CUMMINGSThe issue has never gotten there. So they've had to do a big education -- internal education campaign. And one of the facts that we at Bloomberg were told has been a bit eye opening for the members is that around 40, 45 percent of the illegals are just people who stayed. They had a visa, and they just never went home. And so, you know, it's -- in their minds, it was all about people coming across the border. And, in fact, there's a very large chunk where they came in legally.
REHMAll right. I want to ask about Rand Paul's speech at Howard University.
SHAPIROHoward University, not a place where Republicans typically deliver high-profile speeches, one of the most prestigious, historically black colleges in the country...
REHMSo was he invited?
SHAPIROYou know, I'm not sure whether he was invited or whether he called and asked to make the speech. That's a good question. The focus clearly was trying to expand the appeal of the Republican Party, and he made a largely historical argument talking about Republicans as the party of Lincoln, and saying, you know, the Republican Party needs to be more welcoming to black voters, particularly young black voters.
SHAPIROThe reaction was not what you would call jump up and down wholeheartedly enthusiastic, but I think, you know, at least from what I heard from students there, they were pleased that he decided to come speak to them directly even if they may not have found him entirely persuasive.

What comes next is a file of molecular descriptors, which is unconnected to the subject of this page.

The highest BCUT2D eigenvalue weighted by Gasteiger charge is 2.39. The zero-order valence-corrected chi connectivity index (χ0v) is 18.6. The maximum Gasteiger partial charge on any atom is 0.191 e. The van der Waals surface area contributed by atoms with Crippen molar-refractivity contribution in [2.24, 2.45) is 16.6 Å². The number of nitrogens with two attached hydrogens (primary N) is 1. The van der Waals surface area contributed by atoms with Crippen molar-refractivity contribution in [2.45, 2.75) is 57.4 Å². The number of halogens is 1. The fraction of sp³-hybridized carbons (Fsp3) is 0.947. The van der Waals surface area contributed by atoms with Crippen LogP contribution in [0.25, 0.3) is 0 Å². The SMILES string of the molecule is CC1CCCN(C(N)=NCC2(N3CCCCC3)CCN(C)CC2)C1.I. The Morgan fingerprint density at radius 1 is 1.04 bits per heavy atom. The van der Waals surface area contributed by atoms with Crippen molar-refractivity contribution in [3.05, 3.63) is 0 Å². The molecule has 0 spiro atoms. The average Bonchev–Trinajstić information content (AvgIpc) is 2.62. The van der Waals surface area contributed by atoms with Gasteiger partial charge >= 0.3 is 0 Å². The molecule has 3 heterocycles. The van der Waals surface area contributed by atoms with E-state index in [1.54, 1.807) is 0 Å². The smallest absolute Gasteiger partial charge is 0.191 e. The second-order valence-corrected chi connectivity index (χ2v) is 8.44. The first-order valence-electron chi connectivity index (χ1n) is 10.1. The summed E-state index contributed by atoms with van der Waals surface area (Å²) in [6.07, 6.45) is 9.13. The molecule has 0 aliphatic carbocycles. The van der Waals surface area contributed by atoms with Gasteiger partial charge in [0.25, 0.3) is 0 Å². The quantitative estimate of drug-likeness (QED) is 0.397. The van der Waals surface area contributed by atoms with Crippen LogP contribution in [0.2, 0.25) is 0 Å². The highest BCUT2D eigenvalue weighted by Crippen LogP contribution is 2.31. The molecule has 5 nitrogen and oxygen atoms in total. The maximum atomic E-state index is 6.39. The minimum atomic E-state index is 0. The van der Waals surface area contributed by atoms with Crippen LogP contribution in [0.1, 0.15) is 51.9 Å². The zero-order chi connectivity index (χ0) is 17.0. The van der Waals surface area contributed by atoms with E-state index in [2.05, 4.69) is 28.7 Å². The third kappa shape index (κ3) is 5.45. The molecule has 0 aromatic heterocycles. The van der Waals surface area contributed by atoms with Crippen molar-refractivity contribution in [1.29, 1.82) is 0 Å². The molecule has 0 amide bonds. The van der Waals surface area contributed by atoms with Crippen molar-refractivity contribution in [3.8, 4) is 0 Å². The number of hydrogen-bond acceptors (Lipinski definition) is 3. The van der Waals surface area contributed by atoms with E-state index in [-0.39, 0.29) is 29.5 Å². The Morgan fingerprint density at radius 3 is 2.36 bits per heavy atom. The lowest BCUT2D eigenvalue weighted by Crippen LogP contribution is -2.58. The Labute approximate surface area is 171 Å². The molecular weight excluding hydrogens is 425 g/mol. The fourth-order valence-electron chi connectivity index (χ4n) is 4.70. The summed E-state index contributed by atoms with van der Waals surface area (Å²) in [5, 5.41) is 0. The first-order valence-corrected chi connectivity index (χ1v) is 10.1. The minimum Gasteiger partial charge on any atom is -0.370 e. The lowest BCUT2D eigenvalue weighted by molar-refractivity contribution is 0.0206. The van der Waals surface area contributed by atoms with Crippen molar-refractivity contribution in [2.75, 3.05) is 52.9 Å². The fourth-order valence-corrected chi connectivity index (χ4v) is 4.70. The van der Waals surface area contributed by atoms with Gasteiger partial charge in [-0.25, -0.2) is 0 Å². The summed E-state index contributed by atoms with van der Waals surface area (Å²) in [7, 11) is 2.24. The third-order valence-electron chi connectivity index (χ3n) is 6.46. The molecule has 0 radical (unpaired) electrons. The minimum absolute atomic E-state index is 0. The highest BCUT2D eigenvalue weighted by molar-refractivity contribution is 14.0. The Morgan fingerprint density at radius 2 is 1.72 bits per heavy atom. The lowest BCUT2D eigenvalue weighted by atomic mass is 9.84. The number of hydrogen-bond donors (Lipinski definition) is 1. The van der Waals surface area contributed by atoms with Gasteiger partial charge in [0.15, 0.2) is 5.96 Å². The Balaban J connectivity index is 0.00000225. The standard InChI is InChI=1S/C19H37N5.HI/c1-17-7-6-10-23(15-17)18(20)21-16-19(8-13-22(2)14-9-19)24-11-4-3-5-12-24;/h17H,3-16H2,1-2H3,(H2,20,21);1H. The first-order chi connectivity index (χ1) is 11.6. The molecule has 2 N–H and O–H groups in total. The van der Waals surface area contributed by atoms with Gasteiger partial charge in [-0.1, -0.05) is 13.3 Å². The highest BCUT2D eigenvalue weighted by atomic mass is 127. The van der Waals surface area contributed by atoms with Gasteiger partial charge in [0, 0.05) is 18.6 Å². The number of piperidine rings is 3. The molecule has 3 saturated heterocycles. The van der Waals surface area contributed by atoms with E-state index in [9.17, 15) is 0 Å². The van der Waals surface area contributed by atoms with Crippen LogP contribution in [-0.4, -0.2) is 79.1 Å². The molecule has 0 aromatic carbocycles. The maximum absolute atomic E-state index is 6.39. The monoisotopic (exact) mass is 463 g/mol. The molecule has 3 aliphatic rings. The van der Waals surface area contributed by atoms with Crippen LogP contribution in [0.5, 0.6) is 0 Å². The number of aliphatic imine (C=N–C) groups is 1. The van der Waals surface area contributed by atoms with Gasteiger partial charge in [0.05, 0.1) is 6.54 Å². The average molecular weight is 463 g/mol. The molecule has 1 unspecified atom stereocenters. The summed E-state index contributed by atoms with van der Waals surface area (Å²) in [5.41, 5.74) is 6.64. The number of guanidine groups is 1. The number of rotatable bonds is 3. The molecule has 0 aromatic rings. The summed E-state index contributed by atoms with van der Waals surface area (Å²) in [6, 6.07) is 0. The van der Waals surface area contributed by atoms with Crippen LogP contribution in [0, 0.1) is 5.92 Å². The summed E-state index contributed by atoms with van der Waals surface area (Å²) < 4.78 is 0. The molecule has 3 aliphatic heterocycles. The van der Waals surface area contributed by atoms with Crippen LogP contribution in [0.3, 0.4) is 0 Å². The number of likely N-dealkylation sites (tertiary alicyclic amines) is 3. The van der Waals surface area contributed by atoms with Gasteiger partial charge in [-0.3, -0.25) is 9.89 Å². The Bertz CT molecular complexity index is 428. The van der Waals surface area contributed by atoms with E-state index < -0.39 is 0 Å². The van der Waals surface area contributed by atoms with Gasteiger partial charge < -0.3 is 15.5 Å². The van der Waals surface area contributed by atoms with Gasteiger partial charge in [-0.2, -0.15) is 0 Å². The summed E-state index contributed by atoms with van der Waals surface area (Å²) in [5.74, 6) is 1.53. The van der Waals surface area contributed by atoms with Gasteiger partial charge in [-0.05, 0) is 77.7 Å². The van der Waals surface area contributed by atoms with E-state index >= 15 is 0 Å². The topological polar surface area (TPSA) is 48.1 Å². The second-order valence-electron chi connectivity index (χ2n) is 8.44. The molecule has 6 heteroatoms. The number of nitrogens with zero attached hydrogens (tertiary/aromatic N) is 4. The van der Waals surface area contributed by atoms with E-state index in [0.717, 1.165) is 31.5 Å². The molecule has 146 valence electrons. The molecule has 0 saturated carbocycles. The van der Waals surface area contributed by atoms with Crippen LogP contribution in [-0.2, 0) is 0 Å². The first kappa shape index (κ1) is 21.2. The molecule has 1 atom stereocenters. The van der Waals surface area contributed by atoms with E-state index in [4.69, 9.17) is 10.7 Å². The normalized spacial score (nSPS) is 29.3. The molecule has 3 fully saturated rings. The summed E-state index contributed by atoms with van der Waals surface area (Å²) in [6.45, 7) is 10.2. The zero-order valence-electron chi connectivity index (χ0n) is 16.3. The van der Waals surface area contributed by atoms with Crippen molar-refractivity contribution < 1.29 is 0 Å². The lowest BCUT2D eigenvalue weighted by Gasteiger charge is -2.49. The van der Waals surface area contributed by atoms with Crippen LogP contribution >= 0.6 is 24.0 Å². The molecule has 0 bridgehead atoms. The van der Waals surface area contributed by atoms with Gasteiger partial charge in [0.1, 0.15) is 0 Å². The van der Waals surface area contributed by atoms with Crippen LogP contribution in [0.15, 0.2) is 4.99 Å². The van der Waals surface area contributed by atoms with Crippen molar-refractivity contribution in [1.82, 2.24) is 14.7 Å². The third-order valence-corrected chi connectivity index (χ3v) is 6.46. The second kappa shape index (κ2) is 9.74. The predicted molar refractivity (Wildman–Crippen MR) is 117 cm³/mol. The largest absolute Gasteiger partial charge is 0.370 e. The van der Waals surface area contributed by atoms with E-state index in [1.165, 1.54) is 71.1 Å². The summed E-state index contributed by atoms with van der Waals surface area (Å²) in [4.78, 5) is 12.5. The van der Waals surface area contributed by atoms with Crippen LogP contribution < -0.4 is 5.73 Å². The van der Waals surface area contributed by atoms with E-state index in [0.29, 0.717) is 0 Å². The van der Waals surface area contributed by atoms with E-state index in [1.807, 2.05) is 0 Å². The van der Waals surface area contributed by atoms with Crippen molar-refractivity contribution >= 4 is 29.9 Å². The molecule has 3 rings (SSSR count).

REHMHere's an email from Reno (sp?) on this. He says, "As a black man, I give the senator credit for coming to the school. But Sen. Paul's suggestion that the GOP sympathies on race have not changed since the time of Lincoln is intellectually dishonest. He speaks as if there were no Nixon Southern strategy, no Reagan state's rights speech in Philadelphia, Miss., no Jesse Helms hands ad, no Lee Atwater attempt to make Willie Horton the most famous black man in America.
TUMULTYAnd he was speaking to an audience that was very aware of all of those things. And he, for instance, at one point, he said, well, would it surprise you to learn that the founders of the NAACP were Republicans? And, you know, a lot of the kids in the audience said, yeah, we know that. And why has the party changed so much?
REHMAll right. Here's another email from Dan in Sacramento. He says, "Isn't it true the president's offer to change the CPI, consumer price index, for Social Security has limits to those of a certain income level that those below a particular threshold will not be affected in how that CPI is calculated? Can someone explain details behind President Obama's proposal on this?" Jeanne.
CUMMINGSI'd have to double check that.
CUMMINGSI thought -- I know that the means testing does apply on Medicare. But...
TUMULTYBut the president has assured Democrats that his proposal would hold harmless essentially low-income seniors.
REHMAll right. Let's go to Nashua, N.H. Good morning, Don.
DONGood morning, Diane. Thanks for taking my call.
DONSo the question that I had basically or the point I wanted to make is that it seems hypocritical with the GOP not supporting background checks for guns and saying that they're not effective and not -- and seeing that currently we're not prosecuting people who are found illegally purchasing guns. And so it's not effective. But yet they also support making drugs illegal in the drug laws.
DONAnd currently, we know that there are many people who are able to get drugs illegally and that it's not 100 percent safety method. So I was wondering about why they so vehemently oppose guns on the practicality issue. I mean, why are they so vehemently support guns on a practicality issue but there are issue on illegal drugs is so different?